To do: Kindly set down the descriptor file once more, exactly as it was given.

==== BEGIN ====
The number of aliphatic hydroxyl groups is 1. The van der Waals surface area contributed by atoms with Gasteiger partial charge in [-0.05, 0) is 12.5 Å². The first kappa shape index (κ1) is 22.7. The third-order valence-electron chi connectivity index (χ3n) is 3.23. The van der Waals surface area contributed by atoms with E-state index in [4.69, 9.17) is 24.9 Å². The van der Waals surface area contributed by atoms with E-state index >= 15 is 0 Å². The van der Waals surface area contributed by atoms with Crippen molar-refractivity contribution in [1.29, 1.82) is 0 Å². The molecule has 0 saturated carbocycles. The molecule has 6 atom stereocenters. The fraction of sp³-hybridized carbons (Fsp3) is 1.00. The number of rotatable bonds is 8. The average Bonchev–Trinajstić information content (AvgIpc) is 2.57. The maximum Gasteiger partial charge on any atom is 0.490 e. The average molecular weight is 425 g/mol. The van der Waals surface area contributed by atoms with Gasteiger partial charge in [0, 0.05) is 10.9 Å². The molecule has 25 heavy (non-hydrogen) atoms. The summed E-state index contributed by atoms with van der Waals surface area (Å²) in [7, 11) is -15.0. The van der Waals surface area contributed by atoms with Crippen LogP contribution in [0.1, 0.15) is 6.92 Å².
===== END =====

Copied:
The number of aliphatic hydroxyl groups is 1. The van der Waals surface area contributed by atoms with Gasteiger partial charge in [-0.05, 0) is 12.5 Å². The first kappa shape index (κ1) is 22.7. The third-order valence-electron chi connectivity index (χ3n) is 3.23. The van der Waals surface area contributed by atoms with E-state index in [4.69, 9.17) is 24.9 Å². The van der Waals surface area contributed by atoms with E-state index >= 15 is 0 Å². The van der Waals surface area contributed by atoms with Crippen molar-refractivity contribution in [1.29, 1.82) is 0 Å². The molecule has 0 saturated carbocycles. The molecule has 6 atom stereocenters. The fraction of sp³-hybridized carbons (Fsp3) is 1.00. The number of rotatable bonds is 8. The average Bonchev–Trinajstić information content (AvgIpc) is 2.57. The maximum Gasteiger partial charge on any atom is 0.490 e. The average molecular weight is 425 g/mol. The van der Waals surface area contributed by atoms with Gasteiger partial charge in [0, 0.05) is 10.9 Å². The molecule has 25 heavy (non-hydrogen) atoms. The summed E-state index contributed by atoms with van der Waals surface area (Å²) in [7, 11) is -15.0. The van der Waals surface area contributed by atoms with Crippen LogP contribution in [0.1, 0.15) is 6.92 Å².